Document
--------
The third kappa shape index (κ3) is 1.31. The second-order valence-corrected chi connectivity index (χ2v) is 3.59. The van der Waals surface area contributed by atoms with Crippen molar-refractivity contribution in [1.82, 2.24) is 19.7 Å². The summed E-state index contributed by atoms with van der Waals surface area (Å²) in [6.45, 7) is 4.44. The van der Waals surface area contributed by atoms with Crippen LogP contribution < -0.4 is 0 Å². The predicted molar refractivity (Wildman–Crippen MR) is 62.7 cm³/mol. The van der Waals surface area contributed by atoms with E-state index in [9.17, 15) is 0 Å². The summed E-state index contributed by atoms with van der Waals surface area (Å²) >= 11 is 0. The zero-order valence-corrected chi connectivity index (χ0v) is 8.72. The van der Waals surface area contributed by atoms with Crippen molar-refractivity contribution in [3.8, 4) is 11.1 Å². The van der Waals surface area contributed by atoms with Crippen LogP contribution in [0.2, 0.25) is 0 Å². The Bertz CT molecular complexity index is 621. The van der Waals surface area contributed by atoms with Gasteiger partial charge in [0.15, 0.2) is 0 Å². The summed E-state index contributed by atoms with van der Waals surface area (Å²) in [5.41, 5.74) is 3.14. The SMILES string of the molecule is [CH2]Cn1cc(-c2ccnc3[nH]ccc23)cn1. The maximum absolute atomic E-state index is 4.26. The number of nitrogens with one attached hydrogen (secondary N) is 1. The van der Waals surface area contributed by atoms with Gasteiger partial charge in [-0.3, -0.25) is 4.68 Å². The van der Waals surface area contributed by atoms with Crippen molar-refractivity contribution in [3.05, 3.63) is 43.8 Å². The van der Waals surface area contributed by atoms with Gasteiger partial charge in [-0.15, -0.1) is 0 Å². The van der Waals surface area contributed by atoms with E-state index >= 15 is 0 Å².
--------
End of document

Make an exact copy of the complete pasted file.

The third kappa shape index (κ3) is 1.31. The second-order valence-corrected chi connectivity index (χ2v) is 3.59. The van der Waals surface area contributed by atoms with Crippen molar-refractivity contribution in [1.82, 2.24) is 19.7 Å². The summed E-state index contributed by atoms with van der Waals surface area (Å²) in [6.45, 7) is 4.44. The van der Waals surface area contributed by atoms with Crippen LogP contribution < -0.4 is 0 Å². The predicted molar refractivity (Wildman–Crippen MR) is 62.7 cm³/mol. The van der Waals surface area contributed by atoms with E-state index in [9.17, 15) is 0 Å². The summed E-state index contributed by atoms with van der Waals surface area (Å²) >= 11 is 0. The zero-order valence-corrected chi connectivity index (χ0v) is 8.72. The van der Waals surface area contributed by atoms with Crippen molar-refractivity contribution in [3.8, 4) is 11.1 Å². The van der Waals surface area contributed by atoms with Crippen LogP contribution in [0.2, 0.25) is 0 Å². The Bertz CT molecular complexity index is 621. The van der Waals surface area contributed by atoms with Gasteiger partial charge in [0.15, 0.2) is 0 Å². The summed E-state index contributed by atoms with van der Waals surface area (Å²) in [5.41, 5.74) is 3.14. The SMILES string of the molecule is [CH2]Cn1cc(-c2ccnc3[nH]ccc23)cn1. The maximum absolute atomic E-state index is 4.26. The number of nitrogens with one attached hydrogen (secondary N) is 1. The van der Waals surface area contributed by atoms with Gasteiger partial charge in [-0.3, -0.25) is 4.68 Å². The van der Waals surface area contributed by atoms with Crippen molar-refractivity contribution in [3.05, 3.63) is 43.8 Å². The van der Waals surface area contributed by atoms with Gasteiger partial charge in [-0.15, -0.1) is 0 Å². The van der Waals surface area contributed by atoms with E-state index >= 15 is 0 Å².